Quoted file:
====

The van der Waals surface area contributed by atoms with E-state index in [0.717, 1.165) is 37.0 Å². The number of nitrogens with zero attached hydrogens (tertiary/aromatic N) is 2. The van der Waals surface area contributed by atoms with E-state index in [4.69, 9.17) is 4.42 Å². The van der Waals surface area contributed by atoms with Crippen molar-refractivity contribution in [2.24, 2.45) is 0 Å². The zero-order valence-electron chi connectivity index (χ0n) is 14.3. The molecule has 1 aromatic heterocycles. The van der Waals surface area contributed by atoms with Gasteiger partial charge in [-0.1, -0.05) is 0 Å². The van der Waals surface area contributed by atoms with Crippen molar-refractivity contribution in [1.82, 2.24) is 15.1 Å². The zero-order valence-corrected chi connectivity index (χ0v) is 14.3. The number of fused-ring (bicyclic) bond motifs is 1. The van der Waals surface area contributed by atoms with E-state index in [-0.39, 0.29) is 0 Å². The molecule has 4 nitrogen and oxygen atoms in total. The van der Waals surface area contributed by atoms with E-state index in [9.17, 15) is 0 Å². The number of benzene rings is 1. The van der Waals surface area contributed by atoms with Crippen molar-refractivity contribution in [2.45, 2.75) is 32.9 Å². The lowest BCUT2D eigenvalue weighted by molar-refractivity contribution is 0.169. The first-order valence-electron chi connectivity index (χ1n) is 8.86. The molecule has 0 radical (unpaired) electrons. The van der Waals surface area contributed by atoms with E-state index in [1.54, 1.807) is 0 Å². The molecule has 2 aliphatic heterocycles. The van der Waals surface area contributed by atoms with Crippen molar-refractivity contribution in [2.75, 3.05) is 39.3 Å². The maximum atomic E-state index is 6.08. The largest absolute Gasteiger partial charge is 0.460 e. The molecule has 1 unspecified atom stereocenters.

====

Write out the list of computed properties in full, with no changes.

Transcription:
The van der Waals surface area contributed by atoms with E-state index in [0.717, 1.165) is 37.0 Å². The number of nitrogens with zero attached hydrogens (tertiary/aromatic N) is 2. The van der Waals surface area contributed by atoms with E-state index in [4.69, 9.17) is 4.42 Å². The van der Waals surface area contributed by atoms with Crippen molar-refractivity contribution in [2.24, 2.45) is 0 Å². The zero-order valence-electron chi connectivity index (χ0n) is 14.3. The molecule has 1 aromatic heterocycles. The van der Waals surface area contributed by atoms with Gasteiger partial charge in [-0.1, -0.05) is 0 Å². The van der Waals surface area contributed by atoms with Crippen molar-refractivity contribution in [1.82, 2.24) is 15.1 Å². The zero-order valence-corrected chi connectivity index (χ0v) is 14.3. The number of fused-ring (bicyclic) bond motifs is 1. The van der Waals surface area contributed by atoms with E-state index in [-0.39, 0.29) is 0 Å². The molecule has 4 nitrogen and oxygen atoms in total. The van der Waals surface area contributed by atoms with E-state index in [9.17, 15) is 0 Å². The number of benzene rings is 1. The van der Waals surface area contributed by atoms with Crippen molar-refractivity contribution in [2.45, 2.75) is 32.9 Å². The lowest BCUT2D eigenvalue weighted by molar-refractivity contribution is 0.169. The first-order valence-electron chi connectivity index (χ1n) is 8.86. The molecule has 0 radical (unpaired) electrons. The van der Waals surface area contributed by atoms with E-state index in [1.54, 1.807) is 0 Å². The molecule has 2 aliphatic heterocycles. The van der Waals surface area contributed by atoms with Crippen molar-refractivity contribution in [2.75, 3.05) is 39.3 Å². The maximum atomic E-state index is 6.08. The largest absolute Gasteiger partial charge is 0.460 e. The molecule has 1 unspecified atom stereocenters.